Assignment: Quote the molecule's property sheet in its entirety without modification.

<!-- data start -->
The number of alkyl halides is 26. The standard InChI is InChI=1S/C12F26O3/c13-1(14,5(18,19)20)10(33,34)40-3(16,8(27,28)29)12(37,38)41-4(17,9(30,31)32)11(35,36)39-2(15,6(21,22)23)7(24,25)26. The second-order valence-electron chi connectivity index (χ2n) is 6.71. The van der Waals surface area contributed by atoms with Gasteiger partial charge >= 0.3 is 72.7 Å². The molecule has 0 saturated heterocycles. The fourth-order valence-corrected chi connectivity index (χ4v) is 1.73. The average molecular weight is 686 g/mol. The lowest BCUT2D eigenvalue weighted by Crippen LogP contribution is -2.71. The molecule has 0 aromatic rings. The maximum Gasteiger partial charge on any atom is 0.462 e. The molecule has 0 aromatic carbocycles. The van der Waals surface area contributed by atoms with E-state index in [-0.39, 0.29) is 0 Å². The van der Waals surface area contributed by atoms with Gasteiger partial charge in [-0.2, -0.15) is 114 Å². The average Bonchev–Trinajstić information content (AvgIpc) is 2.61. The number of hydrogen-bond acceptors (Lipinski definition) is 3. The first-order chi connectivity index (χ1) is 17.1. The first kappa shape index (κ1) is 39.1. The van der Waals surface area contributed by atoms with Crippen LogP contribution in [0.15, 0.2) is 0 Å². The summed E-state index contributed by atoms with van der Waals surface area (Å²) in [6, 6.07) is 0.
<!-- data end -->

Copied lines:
The number of alkyl halides is 26. The standard InChI is InChI=1S/C12F26O3/c13-1(14,5(18,19)20)10(33,34)40-3(16,8(27,28)29)12(37,38)41-4(17,9(30,31)32)11(35,36)39-2(15,6(21,22)23)7(24,25)26. The second-order valence-electron chi connectivity index (χ2n) is 6.71. The van der Waals surface area contributed by atoms with Gasteiger partial charge >= 0.3 is 72.7 Å². The molecule has 0 saturated heterocycles. The fourth-order valence-corrected chi connectivity index (χ4v) is 1.73. The average molecular weight is 686 g/mol. The lowest BCUT2D eigenvalue weighted by Crippen LogP contribution is -2.71. The molecule has 0 aromatic rings. The maximum Gasteiger partial charge on any atom is 0.462 e. The molecule has 0 aromatic carbocycles. The van der Waals surface area contributed by atoms with E-state index in [-0.39, 0.29) is 0 Å². The van der Waals surface area contributed by atoms with Gasteiger partial charge in [-0.2, -0.15) is 114 Å². The average Bonchev–Trinajstić information content (AvgIpc) is 2.61. The number of hydrogen-bond acceptors (Lipinski definition) is 3. The first-order chi connectivity index (χ1) is 17.1. The first kappa shape index (κ1) is 39.1. The van der Waals surface area contributed by atoms with Crippen LogP contribution in [0.15, 0.2) is 0 Å². The summed E-state index contributed by atoms with van der Waals surface area (Å²) in [6, 6.07) is 0.